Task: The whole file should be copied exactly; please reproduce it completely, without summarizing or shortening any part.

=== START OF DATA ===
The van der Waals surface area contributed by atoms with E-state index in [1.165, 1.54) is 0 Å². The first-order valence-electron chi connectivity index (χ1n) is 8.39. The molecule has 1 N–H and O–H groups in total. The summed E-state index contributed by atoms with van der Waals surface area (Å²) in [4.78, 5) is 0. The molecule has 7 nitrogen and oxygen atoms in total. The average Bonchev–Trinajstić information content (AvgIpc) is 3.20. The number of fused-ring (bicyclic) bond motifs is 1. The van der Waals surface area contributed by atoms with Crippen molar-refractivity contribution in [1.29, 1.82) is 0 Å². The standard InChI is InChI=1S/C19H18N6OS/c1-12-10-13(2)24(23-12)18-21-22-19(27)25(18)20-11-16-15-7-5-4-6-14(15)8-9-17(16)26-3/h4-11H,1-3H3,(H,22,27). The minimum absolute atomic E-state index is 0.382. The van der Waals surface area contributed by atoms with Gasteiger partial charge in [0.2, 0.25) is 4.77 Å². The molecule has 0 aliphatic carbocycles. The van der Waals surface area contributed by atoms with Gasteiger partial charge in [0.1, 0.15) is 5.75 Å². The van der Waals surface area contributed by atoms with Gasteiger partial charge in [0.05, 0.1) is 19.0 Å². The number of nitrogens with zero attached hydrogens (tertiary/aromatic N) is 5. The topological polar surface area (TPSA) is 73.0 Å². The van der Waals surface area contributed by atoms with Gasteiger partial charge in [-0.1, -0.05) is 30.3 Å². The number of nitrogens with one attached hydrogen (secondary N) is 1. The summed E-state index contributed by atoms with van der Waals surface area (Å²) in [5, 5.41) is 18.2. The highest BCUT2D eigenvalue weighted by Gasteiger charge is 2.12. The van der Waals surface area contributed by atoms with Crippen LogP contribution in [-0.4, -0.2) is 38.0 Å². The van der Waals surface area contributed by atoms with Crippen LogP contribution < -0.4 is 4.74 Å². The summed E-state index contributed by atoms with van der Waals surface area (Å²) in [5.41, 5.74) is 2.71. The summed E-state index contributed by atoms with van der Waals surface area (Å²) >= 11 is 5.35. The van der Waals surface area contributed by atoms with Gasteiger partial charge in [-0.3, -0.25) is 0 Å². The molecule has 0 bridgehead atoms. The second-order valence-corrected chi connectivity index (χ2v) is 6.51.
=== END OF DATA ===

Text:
The van der Waals surface area contributed by atoms with E-state index in [1.165, 1.54) is 0 Å². The first-order valence-electron chi connectivity index (χ1n) is 8.39. The molecule has 1 N–H and O–H groups in total. The summed E-state index contributed by atoms with van der Waals surface area (Å²) in [4.78, 5) is 0. The molecule has 7 nitrogen and oxygen atoms in total. The average Bonchev–Trinajstić information content (AvgIpc) is 3.20. The number of fused-ring (bicyclic) bond motifs is 1. The van der Waals surface area contributed by atoms with Crippen molar-refractivity contribution in [1.29, 1.82) is 0 Å². The standard InChI is InChI=1S/C19H18N6OS/c1-12-10-13(2)24(23-12)18-21-22-19(27)25(18)20-11-16-15-7-5-4-6-14(15)8-9-17(16)26-3/h4-11H,1-3H3,(H,22,27). The minimum absolute atomic E-state index is 0.382. The van der Waals surface area contributed by atoms with Gasteiger partial charge in [0.2, 0.25) is 4.77 Å². The molecule has 0 aliphatic carbocycles. The van der Waals surface area contributed by atoms with Gasteiger partial charge in [0.1, 0.15) is 5.75 Å². The van der Waals surface area contributed by atoms with Gasteiger partial charge in [0.05, 0.1) is 19.0 Å². The number of nitrogens with zero attached hydrogens (tertiary/aromatic N) is 5. The topological polar surface area (TPSA) is 73.0 Å². The van der Waals surface area contributed by atoms with Gasteiger partial charge in [-0.1, -0.05) is 30.3 Å². The number of nitrogens with one attached hydrogen (secondary N) is 1. The summed E-state index contributed by atoms with van der Waals surface area (Å²) in [5, 5.41) is 18.2. The highest BCUT2D eigenvalue weighted by Gasteiger charge is 2.12. The van der Waals surface area contributed by atoms with Crippen LogP contribution in [-0.4, -0.2) is 38.0 Å². The van der Waals surface area contributed by atoms with Crippen LogP contribution < -0.4 is 4.74 Å². The summed E-state index contributed by atoms with van der Waals surface area (Å²) in [5.41, 5.74) is 2.71. The summed E-state index contributed by atoms with van der Waals surface area (Å²) >= 11 is 5.35. The van der Waals surface area contributed by atoms with Gasteiger partial charge in [-0.3, -0.25) is 0 Å². The molecule has 0 bridgehead atoms. The second-order valence-corrected chi connectivity index (χ2v) is 6.51.